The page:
We live in a world where we want to see results and success yesterday even if we just began our pursuit. If we don’t reap benefits immediately it feels like a failed endeavor. For too many, that leads to a series of quick attempts, none of which are tried for a sufficient period of time for anything significant, or even measurable, to have happened. In the end, those people go nowhere. Because they give up easily are destined to a similar outcome as standing still. Everything is a learning experience but the key is to persevere and stay on track, slowly but surely.
Take a moment to consider where in your life you are at a stand-still. This shouldn’t include things you have decided to quit because they no longer serve your needs. That’s different from being stuck or at a stand-still with a project or issue in which you want to make progress.
What goes around comes around.
- Chi la fa l’ aspetti.
- Literal translation: He who does it, gets it.
“The consequence of one’s actions will have to be dealt with eventually.” This directly relates to both the law of attraction and karma. In Hinduism and Buddhism the sum of a person’s actions in this and previous states of existence, are viewed as a deciding factor of their fate in future existences. You reap what you sow, both good and bad actions will come back around.
It’s an encouragement and a warning, if you are a kind, uplifting and generous person you will find those things on the receiving end in your daily life. Same goes for those driven by greed who use manipulation to get what they want. From the outside looking in it may sometimes seem like it worked for them, but they never end up truly happy, it always come back in one way or another.
A society grows great when old men plant trees whose shade they know they shall never sit in.
- Μια κοινωνία αναπτύσσεται μεγάλη όταν γέροι φυτεύουν δέντρα των οποίων η σκιά που ξέρουν ότι δεν πρέπει ποτέ να καθίσει στο .
- English pronounciation: Mia koinonía anaptýssetai megáli ótan géroi fytévoun déntra ton opoíon i skiá pou xéroun óti den prépei poté na kathísei sto .
- Literal translation: The greatness of a society is achieved when old men plant trees whose shade they may not make use of.
It indicates that it takes an unselfish character to become a great society. When a man plants a tree he expects personal gain in one way or another, in the form of fruit or shade or wood. But when an old man plants a tree, he knows well that he will not live to see the plant grow to bear fruits, he knows he will not enjoy it’s shade or warm himself with the firewood. He does it to benefit the future generation. A society becomes great when the people become responsible and unselfish.
Patience is bitter, but its fruit is sweet.
- La patience est amère, mais son fruit est doux.
- Literal translation: Patience is bitter, but its fruit is sweet.
The Aristotle quote is: “The roots of education … are bitter, but the fruit is sweet” – which is attributed to Aristotle in Lives of Eminent Philosophers by Diogenes Laërtius (3rd century AD).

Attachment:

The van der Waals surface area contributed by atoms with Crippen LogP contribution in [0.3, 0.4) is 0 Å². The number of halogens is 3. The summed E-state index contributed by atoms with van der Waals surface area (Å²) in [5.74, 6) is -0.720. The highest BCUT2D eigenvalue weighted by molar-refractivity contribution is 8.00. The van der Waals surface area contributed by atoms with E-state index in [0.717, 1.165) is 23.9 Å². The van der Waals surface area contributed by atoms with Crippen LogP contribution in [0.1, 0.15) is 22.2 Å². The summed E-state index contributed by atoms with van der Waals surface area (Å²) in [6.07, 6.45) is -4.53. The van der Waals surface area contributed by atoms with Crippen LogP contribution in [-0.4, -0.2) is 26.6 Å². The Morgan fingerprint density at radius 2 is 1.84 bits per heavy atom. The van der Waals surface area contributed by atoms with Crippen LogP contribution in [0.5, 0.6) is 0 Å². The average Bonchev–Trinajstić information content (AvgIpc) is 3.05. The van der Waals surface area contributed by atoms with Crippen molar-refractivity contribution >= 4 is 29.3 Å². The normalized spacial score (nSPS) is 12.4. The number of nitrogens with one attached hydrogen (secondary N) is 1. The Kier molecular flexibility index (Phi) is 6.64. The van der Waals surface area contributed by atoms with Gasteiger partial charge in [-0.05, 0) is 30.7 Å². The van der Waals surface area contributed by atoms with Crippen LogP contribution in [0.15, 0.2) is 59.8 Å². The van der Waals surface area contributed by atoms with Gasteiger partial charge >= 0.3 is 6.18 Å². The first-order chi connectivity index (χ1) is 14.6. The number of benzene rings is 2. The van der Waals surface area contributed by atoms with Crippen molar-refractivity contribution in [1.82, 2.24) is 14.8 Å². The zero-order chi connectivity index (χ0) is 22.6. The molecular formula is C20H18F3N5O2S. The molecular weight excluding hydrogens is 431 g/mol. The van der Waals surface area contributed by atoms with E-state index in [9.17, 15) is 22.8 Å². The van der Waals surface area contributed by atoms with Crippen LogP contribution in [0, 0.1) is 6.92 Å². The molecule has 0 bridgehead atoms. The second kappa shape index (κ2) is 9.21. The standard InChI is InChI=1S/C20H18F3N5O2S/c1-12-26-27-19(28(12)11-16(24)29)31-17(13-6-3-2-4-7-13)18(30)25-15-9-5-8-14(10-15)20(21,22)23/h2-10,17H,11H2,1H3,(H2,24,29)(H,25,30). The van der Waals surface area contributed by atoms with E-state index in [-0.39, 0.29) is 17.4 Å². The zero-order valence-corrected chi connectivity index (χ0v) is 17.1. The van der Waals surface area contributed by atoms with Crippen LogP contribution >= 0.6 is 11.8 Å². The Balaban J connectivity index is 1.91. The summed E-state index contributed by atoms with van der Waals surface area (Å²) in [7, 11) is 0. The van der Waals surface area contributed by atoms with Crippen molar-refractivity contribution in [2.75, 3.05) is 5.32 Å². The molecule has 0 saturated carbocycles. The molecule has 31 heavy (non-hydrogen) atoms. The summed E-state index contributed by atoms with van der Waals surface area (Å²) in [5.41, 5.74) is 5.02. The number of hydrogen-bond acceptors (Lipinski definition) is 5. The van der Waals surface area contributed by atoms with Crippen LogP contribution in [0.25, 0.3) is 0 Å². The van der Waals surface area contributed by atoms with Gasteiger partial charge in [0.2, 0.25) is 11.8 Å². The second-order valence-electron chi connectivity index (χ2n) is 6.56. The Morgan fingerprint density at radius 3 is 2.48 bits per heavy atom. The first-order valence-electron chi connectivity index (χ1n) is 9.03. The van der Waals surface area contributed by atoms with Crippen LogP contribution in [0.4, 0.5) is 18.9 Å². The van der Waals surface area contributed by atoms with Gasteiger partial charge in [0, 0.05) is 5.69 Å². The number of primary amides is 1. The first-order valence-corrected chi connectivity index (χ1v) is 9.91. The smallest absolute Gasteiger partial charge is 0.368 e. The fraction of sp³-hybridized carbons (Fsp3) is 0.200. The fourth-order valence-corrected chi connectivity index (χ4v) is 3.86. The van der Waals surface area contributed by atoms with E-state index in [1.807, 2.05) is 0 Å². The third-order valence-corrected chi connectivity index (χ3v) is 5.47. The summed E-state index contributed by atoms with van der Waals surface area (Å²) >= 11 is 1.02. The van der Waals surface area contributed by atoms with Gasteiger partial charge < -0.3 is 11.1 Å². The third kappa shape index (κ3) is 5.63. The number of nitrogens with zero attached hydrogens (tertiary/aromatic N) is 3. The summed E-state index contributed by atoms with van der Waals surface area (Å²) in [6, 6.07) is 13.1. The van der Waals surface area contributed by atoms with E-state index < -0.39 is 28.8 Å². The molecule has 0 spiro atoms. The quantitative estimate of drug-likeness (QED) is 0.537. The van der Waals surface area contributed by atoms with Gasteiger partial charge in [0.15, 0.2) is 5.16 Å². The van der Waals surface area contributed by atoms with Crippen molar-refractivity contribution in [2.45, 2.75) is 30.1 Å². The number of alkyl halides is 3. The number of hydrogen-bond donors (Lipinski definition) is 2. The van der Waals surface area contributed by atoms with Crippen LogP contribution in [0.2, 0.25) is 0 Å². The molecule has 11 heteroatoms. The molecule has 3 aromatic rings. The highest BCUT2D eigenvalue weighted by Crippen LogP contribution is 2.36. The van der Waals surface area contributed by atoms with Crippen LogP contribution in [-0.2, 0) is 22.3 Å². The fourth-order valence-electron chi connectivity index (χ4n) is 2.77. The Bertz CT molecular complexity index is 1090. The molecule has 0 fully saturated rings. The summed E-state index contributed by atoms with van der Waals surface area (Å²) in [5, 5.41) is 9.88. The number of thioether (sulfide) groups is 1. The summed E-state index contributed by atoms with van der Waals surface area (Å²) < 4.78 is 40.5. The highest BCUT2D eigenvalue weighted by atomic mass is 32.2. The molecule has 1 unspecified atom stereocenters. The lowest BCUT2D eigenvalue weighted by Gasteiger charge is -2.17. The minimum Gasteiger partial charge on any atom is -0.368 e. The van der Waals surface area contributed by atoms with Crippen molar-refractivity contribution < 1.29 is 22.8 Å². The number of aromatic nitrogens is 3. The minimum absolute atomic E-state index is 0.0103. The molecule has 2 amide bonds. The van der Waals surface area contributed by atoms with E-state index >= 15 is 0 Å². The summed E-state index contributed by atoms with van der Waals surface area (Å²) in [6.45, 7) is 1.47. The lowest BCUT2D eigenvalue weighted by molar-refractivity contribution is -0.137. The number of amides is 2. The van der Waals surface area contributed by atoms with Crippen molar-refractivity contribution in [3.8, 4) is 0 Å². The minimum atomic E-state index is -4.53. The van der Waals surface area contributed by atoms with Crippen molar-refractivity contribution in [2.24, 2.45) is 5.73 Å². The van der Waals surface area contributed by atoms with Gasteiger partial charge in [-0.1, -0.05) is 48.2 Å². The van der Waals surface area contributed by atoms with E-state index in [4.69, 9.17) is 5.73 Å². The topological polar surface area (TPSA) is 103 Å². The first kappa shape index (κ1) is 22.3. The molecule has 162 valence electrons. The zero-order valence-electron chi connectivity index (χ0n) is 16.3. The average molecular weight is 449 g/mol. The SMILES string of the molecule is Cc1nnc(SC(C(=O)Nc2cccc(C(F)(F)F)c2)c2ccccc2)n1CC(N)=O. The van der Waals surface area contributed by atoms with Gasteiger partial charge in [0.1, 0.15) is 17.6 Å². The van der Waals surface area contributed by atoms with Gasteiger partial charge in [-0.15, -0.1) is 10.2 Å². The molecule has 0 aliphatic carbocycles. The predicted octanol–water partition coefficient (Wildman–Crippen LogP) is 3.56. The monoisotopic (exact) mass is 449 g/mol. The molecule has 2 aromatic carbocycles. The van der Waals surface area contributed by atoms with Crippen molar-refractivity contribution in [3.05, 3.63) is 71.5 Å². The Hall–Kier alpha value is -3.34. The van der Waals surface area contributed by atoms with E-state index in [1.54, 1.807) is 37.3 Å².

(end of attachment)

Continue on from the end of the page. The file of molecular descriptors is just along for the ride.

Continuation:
“Patience is bitter, but the fruit is sweet” is widely attributed to Jean-Jacques Rousseau – probably since the 1800s – but it’s demonstrably in John Chardin’s book “Voyages en Perse et autres lieux de l’Orient”, published in 1711 (a year before Rousseau was born)
This quote starts by describing patience and assigning it a flavor, a very strong and unpleasant flavor. A flavor to which we can all relate.
In this context, by enduring the bitter, we are to be rewarded with a fruit which is sweet. By waiting, we can allow things to develop into something delicious. Fruit isn’t the only thing worth waiting for, there are many things in life that take time and should not be rushed. Without patience, we move too quickly, start before we are ready, or speak before we think.
The sun will set without thy assistance.
People work themselves into the grave, sometimes literally, because they seem to think the world is going to stop turning if they take a break. The earth will keep spinning, the sun will rise and set, and the tides will turn no matter what. A day off isn’t going to cause the world to come to a screeching halt. Take time for yourself and remember to enjoy your life while you have it.
A cabin with plenty of food is better than a hungry castle.
- Is fearr bothán biamhar ná caisleán gortach.
The image that comes to mind after reading this proverb is that of a happy, humble little family gathering around a table with a small candlelight enjoying a meal. The latter is of a huge, cold, and dark “castle” with occupants who don’t converse or eat together. My take on this is it is better to have love than extravagance. Hollywood movies have reiterated this theme more times than we can count showing us that true happiness might not be found with the big shot job or the superstar lover.
He who does not know one thing knows another.
- Hy wat nie weet een ding weet nog.
No one knows everything but everyone knows something. This reminds me of an article I wrote where I mentioned that you can learn something from every person you come in contact with. We have all led different lives and our experiences shape us into the people we become, no one is expected to know everything and who would want to. I may not know about computer science but I can order dinner in five languages!